Postcolonial Narratives of the Born Frees Exhibition by Asnath Paula Kambunga

Exhibition date: 21 October – 30 October 2019
PhD Researcher: Asnath Paula Kambunga

The ‘Postcolonial Narratives of Born Frees’ exhibition was co-designed with ten Namibian youth ‘bornfrees’, and five Interaction Design students from Namibia University of Science and Technology. The central focus of the exhibition was the youth’s everyday experiences of postcolonialism, in which five themes namely- education, languages, indigenous knowledge, economics, and division were explored.

In the exhibition, we used interactive technologies such as Augmented Reality and soundscape technologies as a way of amplifying the youth narratives and to make the visitors experience more enjoyable and interesting. We divided the exhibition into three sections: past, present, and future. The exhibition was designed in a way that the visitors have to go through all the installations to comprehend the ideas behind the design. The first installation in the present section used soundscape technology and played multiple voices of the youth – addressing the topics in the themes named above. The visitors could then choose to mute some of the voices and listen to the single voices. This installation was designed as a way to empower and give a platform to those normally not listened to and for their voices to be heard.

In the past section, we used augmented reality with two aims: firstly, as a way of learning from the past /from our elders. We set up an indigenous knowledge installation to tap into the knowledge that may not be documented in books yet. The visitors could scan the markers and watch videos of elders explaining their indigenous knowledge. Secondly, we wanted to showcase youth ideas about the past. In a playful manner, the visitors could place magnets printed with different tribes’ pictures on the Namibian map. If placed in the right spot, a video will show some of the traditional practices of the tribes and if some magnets are scanned next to each other, then a video will play- showing historical events between the tribes.

We placed a green screen in the past section – where visitors could take pictures with late iconic political leaders or with a war-themed background. This was mainly done because the youth have expressed how they are discriminated against and they also feel guilty for not being part of the liberation struggle. This setting was playful and allowed the visitors to take a souvenir from the exhibition. The visitors who gave consent for their images to be shared on social media are available on twitter @thebornfrees account.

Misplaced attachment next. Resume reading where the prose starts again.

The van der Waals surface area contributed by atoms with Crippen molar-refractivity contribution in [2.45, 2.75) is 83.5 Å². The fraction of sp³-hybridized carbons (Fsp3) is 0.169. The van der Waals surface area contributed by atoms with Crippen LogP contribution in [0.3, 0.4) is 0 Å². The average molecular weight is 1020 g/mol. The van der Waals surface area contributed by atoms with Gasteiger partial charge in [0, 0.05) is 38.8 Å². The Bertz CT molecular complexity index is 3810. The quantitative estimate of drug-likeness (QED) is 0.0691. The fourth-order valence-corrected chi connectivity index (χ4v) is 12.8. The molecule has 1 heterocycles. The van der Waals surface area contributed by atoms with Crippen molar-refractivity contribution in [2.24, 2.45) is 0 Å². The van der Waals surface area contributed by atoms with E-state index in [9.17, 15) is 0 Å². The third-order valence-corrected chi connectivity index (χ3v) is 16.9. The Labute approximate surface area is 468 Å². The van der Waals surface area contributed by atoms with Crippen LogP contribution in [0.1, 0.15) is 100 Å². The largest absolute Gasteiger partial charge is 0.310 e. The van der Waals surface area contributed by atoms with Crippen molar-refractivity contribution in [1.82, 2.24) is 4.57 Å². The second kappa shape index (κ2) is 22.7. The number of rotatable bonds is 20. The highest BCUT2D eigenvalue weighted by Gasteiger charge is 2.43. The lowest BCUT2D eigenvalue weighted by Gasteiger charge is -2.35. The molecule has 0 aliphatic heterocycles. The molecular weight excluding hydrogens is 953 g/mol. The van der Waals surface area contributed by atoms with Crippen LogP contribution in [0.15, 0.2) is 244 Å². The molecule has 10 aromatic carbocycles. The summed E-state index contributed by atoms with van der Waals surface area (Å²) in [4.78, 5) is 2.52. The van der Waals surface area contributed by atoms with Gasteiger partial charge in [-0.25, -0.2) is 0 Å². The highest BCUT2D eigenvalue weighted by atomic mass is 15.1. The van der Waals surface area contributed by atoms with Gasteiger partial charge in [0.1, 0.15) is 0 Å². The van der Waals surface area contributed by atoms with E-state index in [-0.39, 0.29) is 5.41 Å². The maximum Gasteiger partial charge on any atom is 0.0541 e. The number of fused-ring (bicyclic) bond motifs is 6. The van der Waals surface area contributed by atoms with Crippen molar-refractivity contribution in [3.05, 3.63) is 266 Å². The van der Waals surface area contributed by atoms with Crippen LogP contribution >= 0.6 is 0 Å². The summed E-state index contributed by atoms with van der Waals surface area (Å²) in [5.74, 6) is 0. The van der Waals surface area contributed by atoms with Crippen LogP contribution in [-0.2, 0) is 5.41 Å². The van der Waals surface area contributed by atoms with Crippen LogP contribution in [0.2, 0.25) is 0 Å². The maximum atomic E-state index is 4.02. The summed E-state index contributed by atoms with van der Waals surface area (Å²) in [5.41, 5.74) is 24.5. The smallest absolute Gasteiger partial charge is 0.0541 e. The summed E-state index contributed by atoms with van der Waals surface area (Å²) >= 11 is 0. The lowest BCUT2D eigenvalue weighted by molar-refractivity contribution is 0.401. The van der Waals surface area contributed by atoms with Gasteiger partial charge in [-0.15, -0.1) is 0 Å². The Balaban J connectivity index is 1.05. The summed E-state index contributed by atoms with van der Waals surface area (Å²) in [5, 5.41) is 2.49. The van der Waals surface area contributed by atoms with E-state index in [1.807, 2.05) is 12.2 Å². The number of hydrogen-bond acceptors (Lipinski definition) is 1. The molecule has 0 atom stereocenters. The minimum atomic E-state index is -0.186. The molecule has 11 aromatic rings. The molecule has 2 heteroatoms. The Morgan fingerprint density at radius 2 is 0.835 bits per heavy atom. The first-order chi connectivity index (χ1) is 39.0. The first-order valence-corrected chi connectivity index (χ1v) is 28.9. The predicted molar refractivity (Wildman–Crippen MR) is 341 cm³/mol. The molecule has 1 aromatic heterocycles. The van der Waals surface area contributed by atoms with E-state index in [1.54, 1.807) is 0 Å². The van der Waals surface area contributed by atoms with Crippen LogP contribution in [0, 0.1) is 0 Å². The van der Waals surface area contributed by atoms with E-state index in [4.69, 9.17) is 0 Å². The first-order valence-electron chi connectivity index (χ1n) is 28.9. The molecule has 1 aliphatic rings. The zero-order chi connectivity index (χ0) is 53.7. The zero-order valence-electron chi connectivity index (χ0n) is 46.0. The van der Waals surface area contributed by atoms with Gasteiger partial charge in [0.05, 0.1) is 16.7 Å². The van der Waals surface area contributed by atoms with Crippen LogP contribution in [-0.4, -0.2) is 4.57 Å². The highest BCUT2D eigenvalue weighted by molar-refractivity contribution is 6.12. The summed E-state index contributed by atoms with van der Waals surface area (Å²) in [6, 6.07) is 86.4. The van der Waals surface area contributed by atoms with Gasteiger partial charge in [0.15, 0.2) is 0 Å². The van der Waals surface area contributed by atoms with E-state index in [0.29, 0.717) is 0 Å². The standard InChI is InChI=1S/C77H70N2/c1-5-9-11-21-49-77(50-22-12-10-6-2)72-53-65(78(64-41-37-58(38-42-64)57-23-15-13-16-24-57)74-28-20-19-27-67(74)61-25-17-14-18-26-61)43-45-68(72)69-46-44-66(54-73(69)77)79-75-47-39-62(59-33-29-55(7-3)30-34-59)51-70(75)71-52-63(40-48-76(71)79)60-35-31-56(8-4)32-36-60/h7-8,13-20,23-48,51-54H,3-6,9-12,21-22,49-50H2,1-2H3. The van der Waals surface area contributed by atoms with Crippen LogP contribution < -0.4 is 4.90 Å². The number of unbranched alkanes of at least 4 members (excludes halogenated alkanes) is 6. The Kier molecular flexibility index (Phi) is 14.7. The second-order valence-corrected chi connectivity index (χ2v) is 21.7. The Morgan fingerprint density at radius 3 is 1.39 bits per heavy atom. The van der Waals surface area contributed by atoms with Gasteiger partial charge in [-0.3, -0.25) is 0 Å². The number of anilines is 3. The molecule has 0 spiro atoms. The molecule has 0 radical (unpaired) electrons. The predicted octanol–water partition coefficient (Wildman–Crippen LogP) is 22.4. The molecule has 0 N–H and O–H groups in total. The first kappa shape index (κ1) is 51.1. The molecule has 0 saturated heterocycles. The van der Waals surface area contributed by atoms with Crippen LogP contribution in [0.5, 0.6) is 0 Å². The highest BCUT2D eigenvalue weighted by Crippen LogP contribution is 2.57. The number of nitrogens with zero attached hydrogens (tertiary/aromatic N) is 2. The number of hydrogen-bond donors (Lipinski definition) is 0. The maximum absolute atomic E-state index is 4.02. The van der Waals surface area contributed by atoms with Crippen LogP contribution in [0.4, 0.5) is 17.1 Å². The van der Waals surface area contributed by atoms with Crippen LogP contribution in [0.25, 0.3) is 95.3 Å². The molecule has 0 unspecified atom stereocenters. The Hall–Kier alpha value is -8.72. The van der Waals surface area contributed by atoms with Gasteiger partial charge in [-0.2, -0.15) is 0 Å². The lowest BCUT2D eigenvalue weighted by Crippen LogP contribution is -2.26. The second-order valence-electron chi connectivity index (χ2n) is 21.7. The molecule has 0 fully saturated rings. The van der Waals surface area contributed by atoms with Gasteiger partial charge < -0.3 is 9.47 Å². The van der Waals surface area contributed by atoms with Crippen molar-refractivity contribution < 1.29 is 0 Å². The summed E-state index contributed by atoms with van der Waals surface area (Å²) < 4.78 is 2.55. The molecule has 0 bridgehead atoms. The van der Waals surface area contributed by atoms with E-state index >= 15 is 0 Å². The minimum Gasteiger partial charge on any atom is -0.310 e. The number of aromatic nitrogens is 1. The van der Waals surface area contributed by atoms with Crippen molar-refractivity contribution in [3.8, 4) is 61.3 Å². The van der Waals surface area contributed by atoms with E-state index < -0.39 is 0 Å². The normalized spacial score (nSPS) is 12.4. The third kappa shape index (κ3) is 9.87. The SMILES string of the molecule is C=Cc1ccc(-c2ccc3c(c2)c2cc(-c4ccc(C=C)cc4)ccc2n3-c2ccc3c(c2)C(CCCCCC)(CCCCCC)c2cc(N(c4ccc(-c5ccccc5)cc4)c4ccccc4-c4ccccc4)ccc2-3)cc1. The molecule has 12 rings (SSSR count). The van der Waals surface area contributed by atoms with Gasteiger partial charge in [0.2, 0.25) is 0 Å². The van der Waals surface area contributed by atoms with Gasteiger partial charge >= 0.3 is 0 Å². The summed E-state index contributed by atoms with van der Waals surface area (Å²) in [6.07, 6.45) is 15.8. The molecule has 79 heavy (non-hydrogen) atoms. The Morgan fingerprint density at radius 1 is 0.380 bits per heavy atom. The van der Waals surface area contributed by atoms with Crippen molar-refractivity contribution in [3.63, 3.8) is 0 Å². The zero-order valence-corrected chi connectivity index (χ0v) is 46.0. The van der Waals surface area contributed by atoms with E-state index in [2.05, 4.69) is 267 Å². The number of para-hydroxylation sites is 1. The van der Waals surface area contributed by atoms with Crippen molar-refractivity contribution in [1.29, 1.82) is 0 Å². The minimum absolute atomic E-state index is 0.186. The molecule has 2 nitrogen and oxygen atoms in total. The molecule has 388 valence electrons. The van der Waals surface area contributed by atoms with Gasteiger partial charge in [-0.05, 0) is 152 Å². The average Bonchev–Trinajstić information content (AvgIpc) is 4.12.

After the past section, the visitors had to go through the present section again. We constructed a bridge with two paths: The easy way and the hard way where the visitors had to make decisions in the present, that may affect the future. The present section also contained an installation that used augmented reality and showed the social justice system in Namibia.

The future section was filled by questions, engaging the visitors in giving ideas on how we can create a future where many voices are heard and designed in a participatory approach. The visitors could answer questions on the wall or add their own. The visitors also answered yes or no to provoking questions so that the visitors to start thinking more future-oriented.

The overall exhibition came about as a result of a six-month collaboration with the youth who also identify as ‘bornfrees’ – a term used to refer to people born after Namibian independence in 1990. Collaboration, reciprocity learning, and empowerment have been some of the key principles in the design process. Thus, we used two pragmatic approaches: Design Anthropology and Participatory Design. The emerging Design Anthropology was very useful in understanding every day, cultural realities of the youth, while participatory afforded the opportunities to design for the future at the same time giving an opportunity for all team members to be knowledge creators.


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Concepts, strategies and media infrastructures for envisioning socially inclusive potential futures of European Societies through culture.

This project has received funding from the European Union’s Horizon 2020 research and innovation programme under the Marie Skłodowska-Curie grant agreement No. 764859.